Have you heard the quote, “Mile by mile, it’s a trial, yard by yard, it’s hard, but inch by inch, it’s a cinch”? It has a similar meaning to the old Chinese proverb “The man who moved a mountain is the one who started taking away the small stones.” It is a reminder that big tasks can be overwhelming, or feel impossible. But when we break them down into smaller tasks, they feel less daunting and easier to achieve.
It’s no different to eating well. Hearing long-term healthy eating habits is overwhelming. Doing anything long term is hard. So, how do we get around that?
When long term goals don’t seem long term
It takes lots of steps over a number of years to learn to write. As a young child, we master how to hold a thick crayon, then a pencil, followed by a pen. We learn how to shape individual letters, then words, followed by sentences. It takes years before we can write quickly, legibly and in copious amounts. But how many of us stop to think about how long it takes to learn to write. And yet it does.
So why do some long term goals not feel like long term goals, yet others do? We simply don’t dwell on them as being long term goals. We also accept there is a process and that this process takes time.
With so much marketing from the weight loss industry and attention on weight loss in the media, weight loss is portrayed as quick or easy. Often both. If our focus turns to progress, not time, as well as how it is achieved, not what is achieved, there is a stronger focus on being our best in the present moment. It also gives a greater sense of achievement.
It is a well know fact that the most important step for building any structure, is the foundation. It is the basis of what can and can’t be achieved. The foundation provides security, confidence and trust.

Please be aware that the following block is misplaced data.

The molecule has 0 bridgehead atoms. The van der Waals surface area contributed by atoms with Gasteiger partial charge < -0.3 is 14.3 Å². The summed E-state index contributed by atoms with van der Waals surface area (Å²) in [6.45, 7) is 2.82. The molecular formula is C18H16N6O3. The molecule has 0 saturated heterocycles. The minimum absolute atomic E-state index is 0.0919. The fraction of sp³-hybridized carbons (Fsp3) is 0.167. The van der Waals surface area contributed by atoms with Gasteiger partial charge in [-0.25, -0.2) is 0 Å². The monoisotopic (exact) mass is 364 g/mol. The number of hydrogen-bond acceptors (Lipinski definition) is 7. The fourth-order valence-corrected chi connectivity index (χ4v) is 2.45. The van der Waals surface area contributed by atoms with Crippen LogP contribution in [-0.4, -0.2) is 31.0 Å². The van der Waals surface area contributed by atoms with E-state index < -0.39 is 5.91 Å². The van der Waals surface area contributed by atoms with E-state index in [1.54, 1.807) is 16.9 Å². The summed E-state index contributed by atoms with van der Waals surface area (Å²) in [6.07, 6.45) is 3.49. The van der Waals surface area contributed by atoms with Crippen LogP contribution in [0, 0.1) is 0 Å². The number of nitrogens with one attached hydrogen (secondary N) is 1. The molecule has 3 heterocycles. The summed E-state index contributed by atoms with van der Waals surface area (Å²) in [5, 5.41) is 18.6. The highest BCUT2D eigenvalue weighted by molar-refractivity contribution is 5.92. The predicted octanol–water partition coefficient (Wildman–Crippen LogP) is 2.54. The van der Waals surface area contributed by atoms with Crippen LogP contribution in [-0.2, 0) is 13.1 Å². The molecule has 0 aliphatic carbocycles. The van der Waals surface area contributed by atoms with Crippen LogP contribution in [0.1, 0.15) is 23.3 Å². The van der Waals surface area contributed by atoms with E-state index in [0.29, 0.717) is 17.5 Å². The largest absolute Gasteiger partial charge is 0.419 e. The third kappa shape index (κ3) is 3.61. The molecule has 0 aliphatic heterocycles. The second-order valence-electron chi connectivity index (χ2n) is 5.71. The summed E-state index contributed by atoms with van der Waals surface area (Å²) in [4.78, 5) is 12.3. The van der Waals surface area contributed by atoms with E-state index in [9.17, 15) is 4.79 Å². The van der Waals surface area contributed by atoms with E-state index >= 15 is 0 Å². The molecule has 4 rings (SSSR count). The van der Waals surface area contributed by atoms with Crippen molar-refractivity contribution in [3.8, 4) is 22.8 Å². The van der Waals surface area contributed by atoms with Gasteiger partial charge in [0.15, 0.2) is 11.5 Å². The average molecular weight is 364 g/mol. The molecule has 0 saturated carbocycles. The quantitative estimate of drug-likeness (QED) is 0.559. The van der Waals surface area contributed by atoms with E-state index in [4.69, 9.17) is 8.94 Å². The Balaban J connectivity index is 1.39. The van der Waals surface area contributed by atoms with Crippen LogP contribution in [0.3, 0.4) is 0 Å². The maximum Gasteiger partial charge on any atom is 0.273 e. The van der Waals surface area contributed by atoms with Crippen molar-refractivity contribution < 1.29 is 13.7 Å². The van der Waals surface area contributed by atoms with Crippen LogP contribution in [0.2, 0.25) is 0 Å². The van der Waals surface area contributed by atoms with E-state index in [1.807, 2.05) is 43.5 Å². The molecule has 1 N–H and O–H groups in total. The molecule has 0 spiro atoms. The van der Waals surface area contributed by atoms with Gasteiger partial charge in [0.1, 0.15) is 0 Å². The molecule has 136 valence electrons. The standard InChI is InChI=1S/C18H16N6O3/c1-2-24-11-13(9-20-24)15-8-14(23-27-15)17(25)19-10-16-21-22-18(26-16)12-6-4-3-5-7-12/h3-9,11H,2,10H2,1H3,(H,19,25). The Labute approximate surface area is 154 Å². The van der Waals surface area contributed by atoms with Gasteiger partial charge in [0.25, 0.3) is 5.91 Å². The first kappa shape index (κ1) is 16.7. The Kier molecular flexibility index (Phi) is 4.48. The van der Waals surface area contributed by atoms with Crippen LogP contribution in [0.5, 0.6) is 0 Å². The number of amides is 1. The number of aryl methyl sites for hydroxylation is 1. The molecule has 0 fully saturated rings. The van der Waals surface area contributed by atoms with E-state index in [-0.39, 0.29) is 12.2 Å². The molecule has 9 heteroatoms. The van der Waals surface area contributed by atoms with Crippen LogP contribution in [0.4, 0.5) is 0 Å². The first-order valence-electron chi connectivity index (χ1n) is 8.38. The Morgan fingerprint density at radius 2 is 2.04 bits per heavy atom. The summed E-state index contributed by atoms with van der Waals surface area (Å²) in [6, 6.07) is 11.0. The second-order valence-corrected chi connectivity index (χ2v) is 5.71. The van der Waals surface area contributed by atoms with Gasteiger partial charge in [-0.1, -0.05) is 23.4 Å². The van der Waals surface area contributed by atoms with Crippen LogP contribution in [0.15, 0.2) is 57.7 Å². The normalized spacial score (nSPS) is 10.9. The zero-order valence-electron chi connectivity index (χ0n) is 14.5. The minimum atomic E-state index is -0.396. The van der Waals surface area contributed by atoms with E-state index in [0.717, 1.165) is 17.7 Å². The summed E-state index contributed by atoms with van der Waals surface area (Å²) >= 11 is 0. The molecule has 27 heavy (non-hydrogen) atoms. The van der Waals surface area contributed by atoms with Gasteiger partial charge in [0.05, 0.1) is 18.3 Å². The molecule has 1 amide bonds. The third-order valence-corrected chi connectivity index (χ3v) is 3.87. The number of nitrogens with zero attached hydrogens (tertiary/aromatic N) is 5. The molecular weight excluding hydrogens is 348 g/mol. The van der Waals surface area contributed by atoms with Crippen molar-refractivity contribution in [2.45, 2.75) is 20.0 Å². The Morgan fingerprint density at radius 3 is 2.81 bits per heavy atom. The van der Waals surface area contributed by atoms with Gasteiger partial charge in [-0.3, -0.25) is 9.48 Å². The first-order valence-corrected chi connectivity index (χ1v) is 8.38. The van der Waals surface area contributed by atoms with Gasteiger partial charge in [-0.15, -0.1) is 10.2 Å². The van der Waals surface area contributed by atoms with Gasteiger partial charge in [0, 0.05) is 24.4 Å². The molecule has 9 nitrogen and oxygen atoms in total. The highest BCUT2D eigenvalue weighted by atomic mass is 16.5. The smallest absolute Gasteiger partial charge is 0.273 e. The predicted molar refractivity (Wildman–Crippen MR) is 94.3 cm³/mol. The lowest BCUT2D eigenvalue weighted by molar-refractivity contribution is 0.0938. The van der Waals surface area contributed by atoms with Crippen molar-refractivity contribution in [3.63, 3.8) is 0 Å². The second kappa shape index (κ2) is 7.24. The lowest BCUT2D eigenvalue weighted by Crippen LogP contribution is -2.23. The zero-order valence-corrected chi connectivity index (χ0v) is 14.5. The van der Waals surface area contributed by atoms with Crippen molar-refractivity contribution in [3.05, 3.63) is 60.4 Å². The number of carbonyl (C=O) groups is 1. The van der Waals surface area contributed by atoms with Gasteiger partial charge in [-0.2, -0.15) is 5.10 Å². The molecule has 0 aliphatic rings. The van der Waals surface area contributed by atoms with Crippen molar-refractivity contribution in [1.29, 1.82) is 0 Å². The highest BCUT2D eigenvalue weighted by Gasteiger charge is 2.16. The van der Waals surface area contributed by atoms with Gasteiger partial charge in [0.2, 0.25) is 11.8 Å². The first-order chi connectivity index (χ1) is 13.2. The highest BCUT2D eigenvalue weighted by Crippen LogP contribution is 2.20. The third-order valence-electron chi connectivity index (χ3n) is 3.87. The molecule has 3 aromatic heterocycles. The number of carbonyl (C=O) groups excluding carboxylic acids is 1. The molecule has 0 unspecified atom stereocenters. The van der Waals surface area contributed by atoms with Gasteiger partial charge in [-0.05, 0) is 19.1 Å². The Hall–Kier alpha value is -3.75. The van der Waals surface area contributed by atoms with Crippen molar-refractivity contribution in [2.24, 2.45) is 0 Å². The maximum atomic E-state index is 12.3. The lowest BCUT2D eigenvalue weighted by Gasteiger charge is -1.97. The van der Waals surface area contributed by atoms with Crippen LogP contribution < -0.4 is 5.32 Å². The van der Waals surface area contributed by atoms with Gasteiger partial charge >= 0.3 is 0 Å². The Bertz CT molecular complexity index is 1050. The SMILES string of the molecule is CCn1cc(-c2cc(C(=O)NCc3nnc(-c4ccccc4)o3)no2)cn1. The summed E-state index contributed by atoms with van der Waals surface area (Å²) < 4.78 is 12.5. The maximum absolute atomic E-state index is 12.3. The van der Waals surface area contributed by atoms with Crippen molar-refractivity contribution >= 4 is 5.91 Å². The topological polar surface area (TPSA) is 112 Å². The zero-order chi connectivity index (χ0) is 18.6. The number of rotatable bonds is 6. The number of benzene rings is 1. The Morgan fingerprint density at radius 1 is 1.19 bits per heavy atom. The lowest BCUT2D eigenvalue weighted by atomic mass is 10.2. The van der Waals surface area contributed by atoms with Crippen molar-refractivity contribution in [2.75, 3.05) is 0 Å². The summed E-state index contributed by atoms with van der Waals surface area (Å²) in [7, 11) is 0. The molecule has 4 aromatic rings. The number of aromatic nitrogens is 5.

Dieting is counter intuitive because it works against building a strong foundation with our bodies, food and health. On the other hand, when we have as our foundation an appreciation for our hunger, a healthy relationship with food and respect for our bodies, long term healthy eating habits follow.
Dieting works on the premise of making drastic changes to achieve quick results. Repeating the process over and over, achieves yo-yo goals, yo-yo dieting and yo-yo outcomes. Rushing wastes time in the long run. When we want to fast forward our results, we compromise our health.
We live in a fast world. But not all things can or should be rushed. Insight, changing habits, and wisdom, take time. It is often not until we slow down and pay attention to our habits, that we are able to think deeply, put things to the test and gain big ah-ha moments. When changes to eating habits are made at our pace, on our terms, changes are more sustainable.
Celebrate the small stuff
When we are tracking a baby’s development, we don’t just note when it was able to walk, talk or eat. We focus on each of the little steps that are needed to reach the ultimate goal. For walking, it would include when they were able to sit up, to stand, put one foot in front of the other, walk a short distance supported by someone, walking a short distance unaided. We focus on the process it takes. We celebrate each and every milestone because we see the improvement, the development. However, with eating habits we may get impatient, want to bypass the stepping stones, the significant milestones, and fast forward to the end result.
We needn’t (and shouldn’t) go from ‘all’ to ‘none’. We can be making gradual changes in the right direction, by starting with what is relevant to us and where we feel we can make slight improvements. Each step, although small, leads us to our ultimate goal, and we deserve to praise ourselves along the way.
So, if you’re feeling burdened with the thought of long-term good eating habits, remind yourself that:
Day by day, that’s the best way
Meal by meal, healthy eating’s no big deal
Bite by bite, intuitive eating’s a delight!